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Consumption Theories and Consumers' Assessments of Subjective Well-Being

MAURICE MacDONALD and ROBIN A. DOUTHITT
The Journal of Consumer Affairs
Vol. 26, No. 2 (Winter1992), pp. 243-261
Published by: Wiley
Stable URL: http://www.jstor.org/stable/23859497
Page Count: 19
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Consumption Theories and Consumers' Assessments of Subjective Well-Being
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Abstract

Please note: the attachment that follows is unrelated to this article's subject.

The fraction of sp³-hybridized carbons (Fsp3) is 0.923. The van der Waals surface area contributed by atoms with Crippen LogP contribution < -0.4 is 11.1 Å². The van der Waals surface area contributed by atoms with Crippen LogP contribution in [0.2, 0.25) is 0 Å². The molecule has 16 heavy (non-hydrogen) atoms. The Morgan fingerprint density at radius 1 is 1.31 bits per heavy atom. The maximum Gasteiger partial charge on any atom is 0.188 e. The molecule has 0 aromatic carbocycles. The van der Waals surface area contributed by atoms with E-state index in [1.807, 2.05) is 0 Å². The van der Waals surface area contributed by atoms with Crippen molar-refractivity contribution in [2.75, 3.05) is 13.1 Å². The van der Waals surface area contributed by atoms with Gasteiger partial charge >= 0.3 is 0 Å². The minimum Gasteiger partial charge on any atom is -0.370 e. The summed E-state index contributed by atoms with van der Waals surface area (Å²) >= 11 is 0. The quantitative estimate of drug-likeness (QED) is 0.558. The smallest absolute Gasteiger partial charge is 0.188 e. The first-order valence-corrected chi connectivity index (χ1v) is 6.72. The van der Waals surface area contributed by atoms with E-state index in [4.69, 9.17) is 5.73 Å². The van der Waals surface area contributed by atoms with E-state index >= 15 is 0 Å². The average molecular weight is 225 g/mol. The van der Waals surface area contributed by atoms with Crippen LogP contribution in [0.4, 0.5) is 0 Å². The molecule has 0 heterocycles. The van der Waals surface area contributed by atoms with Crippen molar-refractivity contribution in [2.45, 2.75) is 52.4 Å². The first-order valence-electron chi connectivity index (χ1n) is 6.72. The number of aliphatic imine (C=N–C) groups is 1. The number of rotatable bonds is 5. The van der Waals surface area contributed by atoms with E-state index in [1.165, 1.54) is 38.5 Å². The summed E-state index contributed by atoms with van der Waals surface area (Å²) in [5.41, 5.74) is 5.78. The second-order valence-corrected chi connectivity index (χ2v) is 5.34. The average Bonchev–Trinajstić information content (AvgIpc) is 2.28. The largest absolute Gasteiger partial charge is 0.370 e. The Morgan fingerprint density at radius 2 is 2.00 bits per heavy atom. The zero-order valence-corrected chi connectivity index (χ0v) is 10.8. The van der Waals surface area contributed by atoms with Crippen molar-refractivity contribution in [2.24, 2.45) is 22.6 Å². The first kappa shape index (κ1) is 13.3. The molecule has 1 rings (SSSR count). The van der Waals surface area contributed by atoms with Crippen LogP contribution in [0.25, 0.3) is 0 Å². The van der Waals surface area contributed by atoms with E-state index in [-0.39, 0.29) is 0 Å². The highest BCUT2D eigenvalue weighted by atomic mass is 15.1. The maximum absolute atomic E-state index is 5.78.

The purpose of this research is to examine the relationship between psychological well-being and objective, economic well-being as measured using three different economic theories of consumption behavior. The theories examined are the life cycle income hypothesis, the relative income hypothesis, and a resource deficit hypothesis. The results from analyses of the Wisconsin Basic Needs Study data demonstrate the importance of careful economic variable construction and support the economic presumption that income and life satisfaction are positively related. The relative income hypothesis model accounts for the greatest explained variance and is also superior in that it is easier to specify.

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